Forming a Corporation
The Basics to Incorporating in Maine
The Department of the Secretary of State through the Bureau of Corporations, Elections and Commissions, serves as the registry for all corporate filings in Maine. We develop the appropriate forms required to form a business entity, file all corporate documents as required by law and provide information to the public on a corporation's status, directors, officers and business purpose.
The information below will assist you as you begin to examine the options available to you and your business. However, it cannot replace the specific knowledge and guidance that can be provided by a lawyer and a tax advisor as you make your own personal business decisions. Therefore, we encourage you to seek this assistance, when necessary, as you move through this process.
Our experienced staff is always available to assist you with filing procedures. We wish you continued success in your business ventures.
What is a Corporation?
A corporation is a legal entity established by individual(s) under the laws of a state to conduct particular types of business or transactions. The corporation exists separately from its shareholders, directors and employees. A corporation is a 'person' in the eyes of the law. A corporation functions in the same manner as a person and has the same rights and responsibilities as a person. The corporation may make contracts, assume liabilities, sue and be sued. The corporation and its shareholders and directors have specific duties and obligations to each other.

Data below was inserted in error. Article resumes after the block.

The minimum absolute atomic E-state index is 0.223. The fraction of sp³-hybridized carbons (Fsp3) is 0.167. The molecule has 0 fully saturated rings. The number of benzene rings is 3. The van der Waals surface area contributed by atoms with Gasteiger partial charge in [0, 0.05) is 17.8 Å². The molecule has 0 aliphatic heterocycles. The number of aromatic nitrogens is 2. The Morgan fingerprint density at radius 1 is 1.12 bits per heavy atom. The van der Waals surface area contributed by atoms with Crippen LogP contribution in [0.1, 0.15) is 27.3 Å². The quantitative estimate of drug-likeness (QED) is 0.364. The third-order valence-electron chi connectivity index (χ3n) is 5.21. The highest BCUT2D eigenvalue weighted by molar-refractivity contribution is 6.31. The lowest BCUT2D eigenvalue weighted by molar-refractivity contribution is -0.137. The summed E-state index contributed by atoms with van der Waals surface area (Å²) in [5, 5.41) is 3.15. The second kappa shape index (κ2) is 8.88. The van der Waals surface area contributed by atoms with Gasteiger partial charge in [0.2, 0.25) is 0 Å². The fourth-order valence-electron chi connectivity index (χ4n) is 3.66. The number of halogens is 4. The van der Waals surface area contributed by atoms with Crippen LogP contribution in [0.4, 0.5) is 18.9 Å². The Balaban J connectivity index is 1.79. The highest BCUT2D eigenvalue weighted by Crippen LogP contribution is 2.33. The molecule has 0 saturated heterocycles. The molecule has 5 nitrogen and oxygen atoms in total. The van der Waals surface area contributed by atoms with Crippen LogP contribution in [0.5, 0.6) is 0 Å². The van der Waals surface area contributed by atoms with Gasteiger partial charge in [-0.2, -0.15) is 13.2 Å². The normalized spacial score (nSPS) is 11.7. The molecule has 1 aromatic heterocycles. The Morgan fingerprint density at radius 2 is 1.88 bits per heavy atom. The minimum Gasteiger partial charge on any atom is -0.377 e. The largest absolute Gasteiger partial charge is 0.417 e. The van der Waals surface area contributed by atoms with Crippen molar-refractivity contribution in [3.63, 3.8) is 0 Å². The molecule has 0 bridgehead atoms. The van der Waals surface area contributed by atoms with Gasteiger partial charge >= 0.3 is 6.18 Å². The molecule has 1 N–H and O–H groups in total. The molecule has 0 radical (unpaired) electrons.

What are the different types of corporations?
A business corporation is formed for the purpose of transacting business in the broadest sense of the word, and these transactions are conducted to return a profit.
A nonprofit corporation is formed for the purpose of advancing a particular objective of an organization which is not established to make a profit. Generally, this includes charitable, benevolent and educational organizations. These entities are also called not-for-profit corporations.
Business and nonprofit corporations are either domestic or foreign corporations. A domestic corporation has been incorporated under the laws of the State of Maine. A foreign corporation has been incorporated under the laws of another state or country and, by registering with the state, may be authorized to do business within Maine.
What are the advantages and disadvantages of incorporating?
The answer to this question varies depending on your business and what you want to gain from incorporating. Some issues to consider when deciding include personal protection from liability, tax liabilities, and business continuity.
Who can form corporations?
Business and nonprofit corporations may be formed by one or more individuals or by another entity.
How is a corporation formed?
When individuals decide that they wish to form a corporation, they must file articles of incorporation with the Office of the Secretary of State. The articles of incorporation establish the individuals' intent to form the corporation and indicate who is forming the corporation.